This Educational Institution Welcomed Wealth from Slavery

The Institute for Colored Youth, later the Samuel J. Randall School, 915 Bainbridge Streets, December 9, 1935 (

“The academy never stood apart from American slavery,” argues Craig Steven Wilder in his book Ebony and Ivy. “In fact, it stood beside church and state as the third pillar of a civilization built on bondage.”

“The American college is largely the story of the rise of the slave economy in the Atlantic world,” Wilder noted.

Producers of the the podcast Shackled Legacy: Universities and the Slave Trade agree.“Profits from slavery and related industries helped fund some of the most prestigious schools in the Northeast, including Harvard, Columbia, Princeton and Yale.” Wealth from “slavery built several schools in the North. And in many southern states enslaved people built college campuses and served faculty and students.”

A few years ago, Georgetown University In Washington, D.C. admitted slavery’s role in their founding. Educators “orchestrated the sale of 272 men, women and children for $115,000 – $3.3 million in today’s dollars – to pay off the school’s debts.”

At first, the University of Pennsylvania denied “any direct involvement between Penn and the slave trade.” Then a group of students and faculty calling themselves The Penn Slavery Project released revealing research. “Seventy-five of the school’s early trustees, including over twenty of the founding trustees” were either owners of slaves or had financial ties to the slave trade.

The more we look, the more we see: in 18th and 19th-century America, education, philanthropy and the slave trade were woven into a massive tangle of moral compromise that generally was kept secret.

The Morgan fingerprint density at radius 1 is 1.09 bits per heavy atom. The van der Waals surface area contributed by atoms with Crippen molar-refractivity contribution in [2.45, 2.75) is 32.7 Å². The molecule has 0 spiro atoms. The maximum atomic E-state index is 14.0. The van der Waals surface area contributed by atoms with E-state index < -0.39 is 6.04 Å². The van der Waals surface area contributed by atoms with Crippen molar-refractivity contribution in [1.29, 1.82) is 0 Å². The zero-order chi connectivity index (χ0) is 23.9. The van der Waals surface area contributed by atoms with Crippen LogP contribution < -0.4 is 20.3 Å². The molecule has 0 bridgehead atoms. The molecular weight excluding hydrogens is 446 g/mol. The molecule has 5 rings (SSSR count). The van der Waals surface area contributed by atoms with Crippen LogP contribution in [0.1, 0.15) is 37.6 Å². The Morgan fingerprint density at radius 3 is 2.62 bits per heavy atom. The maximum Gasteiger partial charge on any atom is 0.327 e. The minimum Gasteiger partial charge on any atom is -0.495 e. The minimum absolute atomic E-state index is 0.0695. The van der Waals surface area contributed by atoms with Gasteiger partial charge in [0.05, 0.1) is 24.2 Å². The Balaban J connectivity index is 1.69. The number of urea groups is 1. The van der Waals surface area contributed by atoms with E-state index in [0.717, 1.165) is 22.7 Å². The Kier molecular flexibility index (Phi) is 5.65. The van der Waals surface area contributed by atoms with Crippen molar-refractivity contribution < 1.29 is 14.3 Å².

But not always.  In one prominent Philadelphia case, not only did folks know it, you might say they even owned it.

Consider the Institute for Colored Youth (later Cheney University) the nation’s earliest institution of higher learning for African Americans, founded in 1837 and still standing at 915 Bainbridge Street.  The ICY was made possible with funds from Richard Humphreys, a Caucasian silversmith who left a $10,000 bequest (more than $260,000 in today’s dollars) to the Philadelphia Yearly Meeting of the Society of Friends in order to establish a school for “…instructing the descendants of the African Race in school learning, in the various branches of the mechanical arts and trades and in Agriculture…in order to prepare and fit and qualify them to act as teachers in such of those branches of useful business…”

Thing was, Humphreys’ fortune originated in the coffee and sugar plantations of Tortola, the Caribbean Island where his parents, members of the Society of Friends, held and benefited from the labor of hundreds of enslaved Africans. At the time of Humphreys’ birth in 1750, his parents were among about 100 British colonists on the island who owned 10,000 Africans brought there to toil and die. The Quakers on Tortola were said to be “self-conscious about their plantations being cultivated by slave labor.” But the Humphreys continued to hold slaves, and accumulate wealth, so long as they lived on the Island.

When Octavius V. Catto (himself an ICY alum) delivered a commencement address more than a year after the Emancipation Proclamation, he acknowledged Humphreys and the Quakers for their “proverbial sympathy and charity for the oppressed,” and their “consistent opposition to ignorance, intemperance, war, and slavery.” This, said Catto, made Humphreys’ name “inseparable from our heartfelt gratitude and respect.” Instead of focusing on the source of the funds, Catto turned his listeners’ attention to the overwhelming need for education of the formerly enslaved, “those millions of human beings now scattered through the Southern country…”

Education, declared Catto, would be their continued path “to come forth into the sunlight of Freedom . . .”

[Sources: Octavius V. Catto,”An Address Delivered at Concert Hall on the Occasion of the Twelfth Annual Commencement of the Institute for Colored Youth,” May 10th, 1864,; “Richard Humphreys (1750-1832)” in Philadelphia, Three Centuries of American Art (Philadelphia Museum of Art, 1976), pp. 128-132; Jennifer Schuessler, “Dirty Antebellum Secrets in Ivory Towers,” The New York Times, October 18, 2013; Sheila Simmons, “UPenn Claims No Traces of Slavery in its DNA,” The Philadelphia Tribune, September 9, 2016; “Shackled Legacy: Universities and the Slave Trade,” American Public Media podcast, September 4, 2017; Madeleine Ngo, “Penn has acknowledged its ties to slavery, but student researchers say their work is far from over,” The Daily Pennsylvanian, August 24, 2018.]